If you are looking to take a trail less traveled, this hike may be for you. The Glacier National Park Citizen Science Project for mountain goat monitoring was my reason for going to Harrison Lake and I was not disappointed. Memories of the 11-mile round trip still bring a smile to my face.
The trail to the lake can be accessed a few different ways. At West Glacier, hop on the South Boundary Trail and walk for about 7 miles to the trail junction for Harrison Lake. Or, as I opted, ford the Middle Fork of the Flathead River east of Ousel Creek to eliminate a lot of miles. Some people use a site in the vicinity of Moccasin Creek.
Once on the north side of the river, I continued north until my path intersected the South Boundary Trail. The path into Harrison Lake was about one mile east.
More people die from drowning in Glacier National Park than from any other cause. Fording the river can be very dangerous, especially early in the summer. I recommend talking to the knowledgeable folks at the Glacier National Park Backcountry Office. They will provide you with up to date information on the best place to ford the Middle Fork as well as a map to help you find the location. If you have never forded a river before, you should learn the safe way to do so or go with experienced folks.
Just before the trail junction, coming from the west, you will find the dilapidated Doody cabin. John Fraley in his book Wild River Pioneers provides an entertaining description of Dan and Josephine Doody. The following are some of the highlights from his book.
Josephine Doody allegedly shot a man in Colorado around 1890. She then headed north and ended up in the seedy and notoriously dangerous railroad town of McCarthyville. The town no longer exists, but the site is located about 6 miles west of Marias Pass. Apparently, she took a liking to opium while in that town. Dan Doody, a fur trapper, and prospector met her in one of the 32 saloons there and fell in love. He subsequently hauled her off to his 120- acre homestead near Harrison Creek. There they started a lucrative moonshine business. Great Northern Railroad trains would stop and place their orders by blowing their whistles to indicate the number of quarts that they desired. Dan was hired as one of the six original rangers after Glacier National Park was established in 1910. He didn’t last long at that job. Excessive poaching was the reason for his short tenure as a ranger. Dan died in 1919, but Josephine stayed on the property and guided fishermen into her 70’s. She left the park in 1931 and died in 1936 at the age of 82.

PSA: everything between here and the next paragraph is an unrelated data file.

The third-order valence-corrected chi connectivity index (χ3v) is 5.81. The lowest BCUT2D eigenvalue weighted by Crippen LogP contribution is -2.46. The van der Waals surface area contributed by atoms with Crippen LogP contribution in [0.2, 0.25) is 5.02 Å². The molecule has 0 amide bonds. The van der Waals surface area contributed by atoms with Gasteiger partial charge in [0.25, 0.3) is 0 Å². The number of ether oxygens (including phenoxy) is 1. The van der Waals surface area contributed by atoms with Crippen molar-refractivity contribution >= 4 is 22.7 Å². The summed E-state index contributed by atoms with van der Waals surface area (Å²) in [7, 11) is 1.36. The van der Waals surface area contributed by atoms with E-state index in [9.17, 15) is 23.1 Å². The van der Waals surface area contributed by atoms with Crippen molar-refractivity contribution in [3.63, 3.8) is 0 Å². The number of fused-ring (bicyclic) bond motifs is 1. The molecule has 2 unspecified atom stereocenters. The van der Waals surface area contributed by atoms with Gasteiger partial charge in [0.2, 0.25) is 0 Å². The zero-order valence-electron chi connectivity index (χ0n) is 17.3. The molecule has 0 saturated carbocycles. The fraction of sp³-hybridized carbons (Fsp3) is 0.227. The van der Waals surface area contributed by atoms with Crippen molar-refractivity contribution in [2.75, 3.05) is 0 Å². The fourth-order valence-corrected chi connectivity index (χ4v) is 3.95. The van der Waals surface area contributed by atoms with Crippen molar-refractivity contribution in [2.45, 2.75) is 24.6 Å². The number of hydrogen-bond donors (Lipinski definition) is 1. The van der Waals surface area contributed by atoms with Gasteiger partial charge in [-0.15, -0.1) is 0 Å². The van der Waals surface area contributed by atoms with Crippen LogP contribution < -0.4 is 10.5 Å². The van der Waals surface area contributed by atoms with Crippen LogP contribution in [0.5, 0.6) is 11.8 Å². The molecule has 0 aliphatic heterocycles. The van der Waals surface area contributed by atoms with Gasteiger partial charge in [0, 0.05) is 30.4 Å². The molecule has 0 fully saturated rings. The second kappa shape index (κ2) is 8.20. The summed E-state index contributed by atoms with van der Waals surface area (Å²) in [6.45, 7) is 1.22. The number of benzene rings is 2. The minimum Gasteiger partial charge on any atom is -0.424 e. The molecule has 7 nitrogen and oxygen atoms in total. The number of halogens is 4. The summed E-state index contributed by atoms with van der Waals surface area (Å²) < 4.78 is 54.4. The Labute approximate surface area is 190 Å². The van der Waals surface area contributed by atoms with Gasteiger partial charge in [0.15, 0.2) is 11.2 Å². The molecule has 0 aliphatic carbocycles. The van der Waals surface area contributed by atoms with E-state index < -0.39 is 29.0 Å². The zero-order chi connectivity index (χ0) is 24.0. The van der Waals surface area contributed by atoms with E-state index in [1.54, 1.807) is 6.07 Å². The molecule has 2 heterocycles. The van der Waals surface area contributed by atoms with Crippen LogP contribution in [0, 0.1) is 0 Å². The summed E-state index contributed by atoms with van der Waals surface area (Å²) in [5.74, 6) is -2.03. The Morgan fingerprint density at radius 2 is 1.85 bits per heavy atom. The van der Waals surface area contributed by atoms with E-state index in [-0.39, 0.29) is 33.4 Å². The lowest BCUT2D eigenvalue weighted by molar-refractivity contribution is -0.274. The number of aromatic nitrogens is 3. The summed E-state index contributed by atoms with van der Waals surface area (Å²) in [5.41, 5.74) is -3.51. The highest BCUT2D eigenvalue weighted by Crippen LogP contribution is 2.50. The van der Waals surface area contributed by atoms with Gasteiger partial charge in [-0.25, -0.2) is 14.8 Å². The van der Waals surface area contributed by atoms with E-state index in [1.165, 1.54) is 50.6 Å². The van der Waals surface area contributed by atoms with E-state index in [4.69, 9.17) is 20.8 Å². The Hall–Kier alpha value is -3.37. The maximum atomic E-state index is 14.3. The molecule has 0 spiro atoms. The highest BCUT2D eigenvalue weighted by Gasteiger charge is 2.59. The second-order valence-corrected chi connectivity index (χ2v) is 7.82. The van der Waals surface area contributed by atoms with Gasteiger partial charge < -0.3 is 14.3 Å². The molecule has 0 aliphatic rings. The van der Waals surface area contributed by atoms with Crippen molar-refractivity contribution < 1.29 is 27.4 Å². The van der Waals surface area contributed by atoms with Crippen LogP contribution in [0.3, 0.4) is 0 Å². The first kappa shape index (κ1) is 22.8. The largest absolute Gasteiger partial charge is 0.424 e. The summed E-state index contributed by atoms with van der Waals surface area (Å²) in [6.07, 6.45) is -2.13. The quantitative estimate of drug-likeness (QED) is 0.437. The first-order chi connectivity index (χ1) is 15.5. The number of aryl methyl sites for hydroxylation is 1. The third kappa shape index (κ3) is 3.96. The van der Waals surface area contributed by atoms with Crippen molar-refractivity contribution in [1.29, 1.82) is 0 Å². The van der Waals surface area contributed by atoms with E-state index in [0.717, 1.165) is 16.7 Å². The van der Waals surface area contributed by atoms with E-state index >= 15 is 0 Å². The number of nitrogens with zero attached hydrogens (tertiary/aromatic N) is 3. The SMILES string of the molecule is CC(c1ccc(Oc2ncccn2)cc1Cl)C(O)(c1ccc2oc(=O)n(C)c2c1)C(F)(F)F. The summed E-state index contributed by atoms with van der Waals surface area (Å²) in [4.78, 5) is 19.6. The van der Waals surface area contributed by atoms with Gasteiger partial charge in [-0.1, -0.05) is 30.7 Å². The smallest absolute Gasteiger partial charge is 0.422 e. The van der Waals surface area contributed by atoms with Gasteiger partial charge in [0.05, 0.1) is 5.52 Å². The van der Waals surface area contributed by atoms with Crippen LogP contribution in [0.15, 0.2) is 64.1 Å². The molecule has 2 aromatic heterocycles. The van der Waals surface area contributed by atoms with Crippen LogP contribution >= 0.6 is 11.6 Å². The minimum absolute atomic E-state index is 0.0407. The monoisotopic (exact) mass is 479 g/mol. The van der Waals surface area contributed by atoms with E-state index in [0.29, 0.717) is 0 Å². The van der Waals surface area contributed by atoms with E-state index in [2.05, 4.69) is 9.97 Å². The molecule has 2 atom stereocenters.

I was surprised to learn that the Trust for Public Land purchased the Doody’s 120-acre homestead and then transferred the ownership to the National Park Service in July 2012.
From the old cabin, it’s a short distance to the Harrison Lake Trail. I hiked the three miles from the junction to the foot of the lake on a day that was cool with a light rain. Memories of the solitude, earthy smells, bear scat on the trail, the incredible quiet, except for wolves howling to the north of me, are like a favorite movie that I can call up any time I want.
Harrison Lake is about 2.5 miles long with an elevation of 3,693 feet. The cold, clear glacial water is home to bull trout and the non-native lake trout. The meltwater comes from Harrison Glacier which is situated on the southeast slope of Mount Jackson (10,052 feet) at the far north end of the valley. The glacier was 466 acres in 2005 and the largest in the park. The good news is that it appears to be shrinking more slowly than other park glaciers.
From the foot of the lake, it is an up and down 1.8 miles to the backcountry campground with three campsites. Along the trail, there will be breaks in the trees that offer glimpses of Mount Thompson (8,527 feet) to the northeast.
Another 0.5 miles beyond the campground you will find the Harrison Lake patrol cabin. This small, one-room cabin is on the National Register of Historic Places and is situated about 100 feet from the shoreline of the lake. It was built around 1928 for the rangers patrolling out of the now abandoned Nyack Ranger Station 15 trail miles to the south. The 103,000-acre Half Moon Fire of 1929 burned the area, but the cabin escaped.
I was hoping that the low lying clouds would burn off so that I could collect the data on the mountain goats of the area. But, no such luck. As I headed back to the Middle Fork, several loons called through the fog that hugged the lake. Their crazy laugh-like tremolo and eerie wail were a definite bonus that I spliced into the mental movie of the day.